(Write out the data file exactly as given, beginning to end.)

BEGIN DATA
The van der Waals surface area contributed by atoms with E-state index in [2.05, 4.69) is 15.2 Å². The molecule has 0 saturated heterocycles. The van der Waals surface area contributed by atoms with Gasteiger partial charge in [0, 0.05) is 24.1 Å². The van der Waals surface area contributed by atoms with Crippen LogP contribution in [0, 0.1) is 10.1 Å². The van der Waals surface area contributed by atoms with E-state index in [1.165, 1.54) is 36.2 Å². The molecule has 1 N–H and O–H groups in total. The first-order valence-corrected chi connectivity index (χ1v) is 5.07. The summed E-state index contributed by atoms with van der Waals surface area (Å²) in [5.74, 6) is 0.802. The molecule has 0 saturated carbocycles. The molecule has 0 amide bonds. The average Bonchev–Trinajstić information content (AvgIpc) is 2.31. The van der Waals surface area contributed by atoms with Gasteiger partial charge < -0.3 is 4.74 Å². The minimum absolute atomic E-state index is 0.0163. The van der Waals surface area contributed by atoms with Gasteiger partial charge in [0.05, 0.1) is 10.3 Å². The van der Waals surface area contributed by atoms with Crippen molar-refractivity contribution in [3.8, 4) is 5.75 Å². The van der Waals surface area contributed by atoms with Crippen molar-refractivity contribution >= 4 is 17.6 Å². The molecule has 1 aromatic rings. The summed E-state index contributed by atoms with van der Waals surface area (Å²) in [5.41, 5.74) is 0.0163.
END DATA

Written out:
The van der Waals surface area contributed by atoms with E-state index in [2.05, 4.69) is 15.2 Å². The molecule has 0 saturated heterocycles. The van der Waals surface area contributed by atoms with Gasteiger partial charge in [0, 0.05) is 24.1 Å². The van der Waals surface area contributed by atoms with Crippen LogP contribution in [0, 0.1) is 10.1 Å². The van der Waals surface area contributed by atoms with E-state index in [1.165, 1.54) is 36.2 Å². The molecule has 1 N–H and O–H groups in total. The first-order valence-corrected chi connectivity index (χ1v) is 5.07. The summed E-state index contributed by atoms with van der Waals surface area (Å²) in [5.74, 6) is 0.802. The molecule has 0 saturated carbocycles. The molecule has 0 amide bonds. The average Bonchev–Trinajstić information content (AvgIpc) is 2.31. The van der Waals surface area contributed by atoms with Gasteiger partial charge < -0.3 is 4.74 Å². The minimum absolute atomic E-state index is 0.0163. The van der Waals surface area contributed by atoms with Gasteiger partial charge in [0.05, 0.1) is 10.3 Å². The van der Waals surface area contributed by atoms with Crippen molar-refractivity contribution in [3.8, 4) is 5.75 Å². The van der Waals surface area contributed by atoms with Crippen molar-refractivity contribution >= 4 is 17.6 Å². The molecule has 1 aromatic rings. The summed E-state index contributed by atoms with van der Waals surface area (Å²) in [5.41, 5.74) is 0.0163.